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Counseling Chapter 12
Transcript of Counseling Chapter 12
Power analysis and power intervention
feminist therapy has the most in common with the multicultural and social justice perspectives
Egalitarian relationship and collaboration with clients in setting goals and choosing strategies
Psychotherapy is inextricably bound to culture
Increased awareness of attitudes and biases pertaining to gender and culture
Emphasis on social change, which can lead to a transformation in society
Significant theoretical and professional advances in counseling practice
Called attention to the extent and implications of child abuse, incest, rape, sexual harassment, and domestic violence
Jean Baker Miller Carol Zerbe Enns
Olivia M. Espin Laura S. Brown
"Second Wave" of Feminism
“Third wave” of Feminism
Women of Color Feminists
Global International Feminists
View of Human Nature
Personality Development: Relational-cultural Theory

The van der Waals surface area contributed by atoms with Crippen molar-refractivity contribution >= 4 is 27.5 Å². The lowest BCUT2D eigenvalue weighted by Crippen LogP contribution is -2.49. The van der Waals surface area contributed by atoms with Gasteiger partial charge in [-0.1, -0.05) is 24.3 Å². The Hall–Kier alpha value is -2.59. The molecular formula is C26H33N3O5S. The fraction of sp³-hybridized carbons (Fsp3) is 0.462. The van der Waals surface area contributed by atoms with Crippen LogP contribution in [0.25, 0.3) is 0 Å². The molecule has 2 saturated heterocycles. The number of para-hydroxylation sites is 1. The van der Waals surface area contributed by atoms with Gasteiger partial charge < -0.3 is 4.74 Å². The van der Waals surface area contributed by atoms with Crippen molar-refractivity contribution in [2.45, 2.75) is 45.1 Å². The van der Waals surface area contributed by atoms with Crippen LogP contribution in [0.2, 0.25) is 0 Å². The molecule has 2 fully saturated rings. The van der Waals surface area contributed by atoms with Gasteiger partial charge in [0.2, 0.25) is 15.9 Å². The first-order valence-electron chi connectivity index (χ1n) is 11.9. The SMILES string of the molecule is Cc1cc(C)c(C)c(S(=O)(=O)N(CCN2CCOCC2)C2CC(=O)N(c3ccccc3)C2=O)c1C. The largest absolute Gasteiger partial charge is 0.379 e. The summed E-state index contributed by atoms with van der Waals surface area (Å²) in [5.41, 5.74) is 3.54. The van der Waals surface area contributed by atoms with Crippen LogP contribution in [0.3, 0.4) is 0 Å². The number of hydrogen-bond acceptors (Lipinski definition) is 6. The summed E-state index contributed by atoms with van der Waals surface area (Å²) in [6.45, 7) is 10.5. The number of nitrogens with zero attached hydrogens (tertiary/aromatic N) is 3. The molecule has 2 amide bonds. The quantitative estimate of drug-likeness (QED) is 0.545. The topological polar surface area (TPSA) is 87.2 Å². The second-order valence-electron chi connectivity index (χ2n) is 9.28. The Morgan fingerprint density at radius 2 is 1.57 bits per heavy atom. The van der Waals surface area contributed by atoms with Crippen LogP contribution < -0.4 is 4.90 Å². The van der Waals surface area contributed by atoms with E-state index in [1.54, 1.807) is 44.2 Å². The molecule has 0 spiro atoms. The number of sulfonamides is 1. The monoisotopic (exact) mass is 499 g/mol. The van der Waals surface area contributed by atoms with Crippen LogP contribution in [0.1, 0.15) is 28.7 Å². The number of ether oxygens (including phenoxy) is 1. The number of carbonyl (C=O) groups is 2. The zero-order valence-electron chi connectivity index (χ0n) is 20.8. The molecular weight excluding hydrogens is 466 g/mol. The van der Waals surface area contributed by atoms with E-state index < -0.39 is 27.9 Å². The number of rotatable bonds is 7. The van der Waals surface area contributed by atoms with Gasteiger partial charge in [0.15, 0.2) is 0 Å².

Principles of Feminist Therapy
Advocating for change in the social structure could be problematic when working with women who do not share these beliefs
Potential of imposing values
Not a value neutral stance
May alienate clients by challenging societal values
The heavy environmental/sociopolitical focus may detract from exploring a client’s intrapsychic experiences
More empirical support is needed
Lack of quality control in training
What's in a Name?
Stand up! Find a partner and share:
Your complete name.
Your preferred name.
Who gave you your name.
How you experience your name.
How you think others experience your name.